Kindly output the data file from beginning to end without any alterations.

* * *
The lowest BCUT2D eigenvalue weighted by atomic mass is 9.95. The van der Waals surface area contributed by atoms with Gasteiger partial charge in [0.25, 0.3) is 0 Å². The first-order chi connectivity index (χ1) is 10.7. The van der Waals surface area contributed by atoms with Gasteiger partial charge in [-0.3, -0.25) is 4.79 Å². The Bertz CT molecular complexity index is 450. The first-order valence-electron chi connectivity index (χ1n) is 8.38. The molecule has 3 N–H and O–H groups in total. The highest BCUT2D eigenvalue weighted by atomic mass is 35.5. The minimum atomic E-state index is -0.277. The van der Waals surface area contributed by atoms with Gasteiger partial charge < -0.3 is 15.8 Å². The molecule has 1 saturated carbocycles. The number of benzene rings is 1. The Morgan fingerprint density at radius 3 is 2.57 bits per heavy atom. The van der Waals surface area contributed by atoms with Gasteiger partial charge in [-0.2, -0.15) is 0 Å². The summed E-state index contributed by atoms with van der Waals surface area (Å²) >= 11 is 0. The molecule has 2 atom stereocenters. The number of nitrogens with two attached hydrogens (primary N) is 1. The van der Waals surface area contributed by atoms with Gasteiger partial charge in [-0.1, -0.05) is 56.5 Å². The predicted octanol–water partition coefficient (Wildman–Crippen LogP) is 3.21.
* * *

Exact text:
The lowest BCUT2D eigenvalue weighted by atomic mass is 9.95. The van der Waals surface area contributed by atoms with Gasteiger partial charge in [0.25, 0.3) is 0 Å². The first-order chi connectivity index (χ1) is 10.7. The van der Waals surface area contributed by atoms with Gasteiger partial charge in [-0.3, -0.25) is 4.79 Å². The Bertz CT molecular complexity index is 450. The first-order valence-electron chi connectivity index (χ1n) is 8.38. The molecule has 3 N–H and O–H groups in total. The highest BCUT2D eigenvalue weighted by atomic mass is 35.5. The minimum atomic E-state index is -0.277. The van der Waals surface area contributed by atoms with Gasteiger partial charge < -0.3 is 15.8 Å². The molecule has 1 saturated carbocycles. The number of benzene rings is 1. The Morgan fingerprint density at radius 3 is 2.57 bits per heavy atom. The van der Waals surface area contributed by atoms with Gasteiger partial charge in [-0.2, -0.15) is 0 Å². The summed E-state index contributed by atoms with van der Waals surface area (Å²) >= 11 is 0. The molecule has 2 atom stereocenters. The number of nitrogens with two attached hydrogens (primary N) is 1. The van der Waals surface area contributed by atoms with Gasteiger partial charge in [-0.1, -0.05) is 56.5 Å². The predicted octanol–water partition coefficient (Wildman–Crippen LogP) is 3.21.